|The first excerpt represents the element of Air. It speaks of mental influences and the process of thought, and is drawn from Sesame and Lilies by John Ruskin:
of self-satisfaction. I think nearly the two sorrowfullest
spectacles I have ever seen in humanity, taking the deep inner
significance of them, are the English mobs in the valley of
Chamouni, amusing themselves with firing rusty howitzers; and the
Swiss vintagers of Zurich expressing their Christian thanks for the
gift of the vine, by assembling in knots in the "towers of the
vineyards," and slowly loading and firing horse-pistols from morning
till evening. It is pitiful, to have dim conceptions of duty; more
pitiful, it seems to me, to have conceptions like these, of mirth.
Lastly. You despise compassion. There is no need of words of mine
for proof of this. I will merely print one of the newspaper
|The second excerpt represents the element of Fire. It speaks of emotional influences and base passions, and is drawn from Marie by H. Rider Haggard:
"Intractable, like the rest of your race! Well, Fate may lead those who
cannot be driven, and this matter I leave in the hands of Fate. While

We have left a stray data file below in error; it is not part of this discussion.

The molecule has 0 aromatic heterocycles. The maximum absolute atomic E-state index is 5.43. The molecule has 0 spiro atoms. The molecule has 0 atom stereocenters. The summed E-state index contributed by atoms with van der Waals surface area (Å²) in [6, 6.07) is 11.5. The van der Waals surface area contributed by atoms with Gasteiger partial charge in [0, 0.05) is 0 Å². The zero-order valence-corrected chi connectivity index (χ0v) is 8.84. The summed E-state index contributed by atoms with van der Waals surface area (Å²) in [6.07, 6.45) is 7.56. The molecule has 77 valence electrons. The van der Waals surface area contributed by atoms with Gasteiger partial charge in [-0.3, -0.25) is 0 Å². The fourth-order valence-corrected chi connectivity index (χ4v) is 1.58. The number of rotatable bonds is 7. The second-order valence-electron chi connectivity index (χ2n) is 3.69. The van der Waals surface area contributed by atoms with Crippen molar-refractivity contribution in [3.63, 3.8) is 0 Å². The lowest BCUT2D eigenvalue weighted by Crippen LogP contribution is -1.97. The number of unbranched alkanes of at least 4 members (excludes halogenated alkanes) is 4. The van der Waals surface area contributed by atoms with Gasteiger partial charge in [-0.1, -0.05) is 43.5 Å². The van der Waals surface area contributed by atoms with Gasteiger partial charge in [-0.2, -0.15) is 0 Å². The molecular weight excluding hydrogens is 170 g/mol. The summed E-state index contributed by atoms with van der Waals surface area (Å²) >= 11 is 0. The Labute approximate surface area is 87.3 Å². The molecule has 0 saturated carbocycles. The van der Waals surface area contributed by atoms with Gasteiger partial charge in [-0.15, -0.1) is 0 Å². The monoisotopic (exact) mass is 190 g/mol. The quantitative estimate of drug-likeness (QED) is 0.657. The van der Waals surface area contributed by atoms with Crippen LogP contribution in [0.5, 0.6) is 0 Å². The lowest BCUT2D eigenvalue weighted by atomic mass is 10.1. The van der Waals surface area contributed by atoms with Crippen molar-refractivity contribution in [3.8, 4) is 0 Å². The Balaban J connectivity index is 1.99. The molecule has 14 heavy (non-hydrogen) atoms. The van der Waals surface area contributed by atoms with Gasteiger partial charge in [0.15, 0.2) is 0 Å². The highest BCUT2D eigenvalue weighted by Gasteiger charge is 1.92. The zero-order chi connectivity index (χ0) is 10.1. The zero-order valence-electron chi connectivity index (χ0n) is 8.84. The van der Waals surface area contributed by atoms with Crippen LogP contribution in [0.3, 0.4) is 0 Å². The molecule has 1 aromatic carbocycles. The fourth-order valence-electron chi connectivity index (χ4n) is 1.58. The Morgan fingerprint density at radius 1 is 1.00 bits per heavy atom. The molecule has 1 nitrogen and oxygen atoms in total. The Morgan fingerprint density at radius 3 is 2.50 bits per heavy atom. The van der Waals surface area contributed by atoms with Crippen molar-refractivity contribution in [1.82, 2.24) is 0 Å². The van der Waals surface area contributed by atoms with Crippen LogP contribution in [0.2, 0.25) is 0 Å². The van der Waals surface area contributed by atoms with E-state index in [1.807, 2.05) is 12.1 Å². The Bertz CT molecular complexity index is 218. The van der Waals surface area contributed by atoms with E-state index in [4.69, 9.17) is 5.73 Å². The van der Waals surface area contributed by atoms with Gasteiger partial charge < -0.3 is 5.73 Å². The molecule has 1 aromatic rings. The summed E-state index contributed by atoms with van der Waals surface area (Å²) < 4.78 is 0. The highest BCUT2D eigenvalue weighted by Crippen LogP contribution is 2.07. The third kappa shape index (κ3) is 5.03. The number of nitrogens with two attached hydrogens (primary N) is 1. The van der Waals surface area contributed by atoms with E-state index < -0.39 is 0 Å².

you are under age--that is, for two years or more--you may not marry
without my consent, and have just promised not to do so. Presently we
trek from this country into far-off lands. Who knows what may happen
"Yes," said my father in a solemn voice, speaking for the first time,
"who knows except God, Who governs all things, and will settle these
matters according to His will, Henri Marais? Listen," he went on after
a pause, for Marais made no answer, but sat himself down and stared
gloomily at the table. "You do not wish my son to marry your daughter
|The third excerpt represents the element of Water. It speaks of pure spiritual influences and feelings of love, and is drawn from Poems of William Blake by William Blake:
And court the fair eyed dew, to take me to her shining tent
The weeping virgin, trembling kneels before the risen sun.
Till we arise link'd in a golden band and never part:
But walk united bearing food to all our tender flowers.
Dost thou O little cloud? I fear that I am not like thee:
For I walk through the vales of Har, and smell the sweetest flowers:
But I feed not the little flowers: I hear the warbling birds,
But I feed not the warbling birds, they fly and seek their food:
But Thel delights in these no more because I fade away
And all shall say, without a use this shining women liv'd,
Or did she only live to be at death the food of worms.
Poems of William Blake
|The fourth excerpt represents the element of Earth. It speaks of physical influences and the impact of the unseen on the visible world, and is drawn from Tales of the Klondyke by Jack London:
"Some." Tommy reached over for a pair of Molly's wet stockings
and stretched them across his knees to dry.
Dick, eying him querulously, went fishing in her hand satchel,
then hitched up to the front of the stove with divers articles of
damp clothing spread likewise to the heat.
"Thought you said you never were married?" he asked.
"Did I? No more was I--that is--yes, by Gawd! I was. And as good
a woman as ever cooked grub for a man."
"Slipped her moorings?" Dick symbolized infinity with a wave of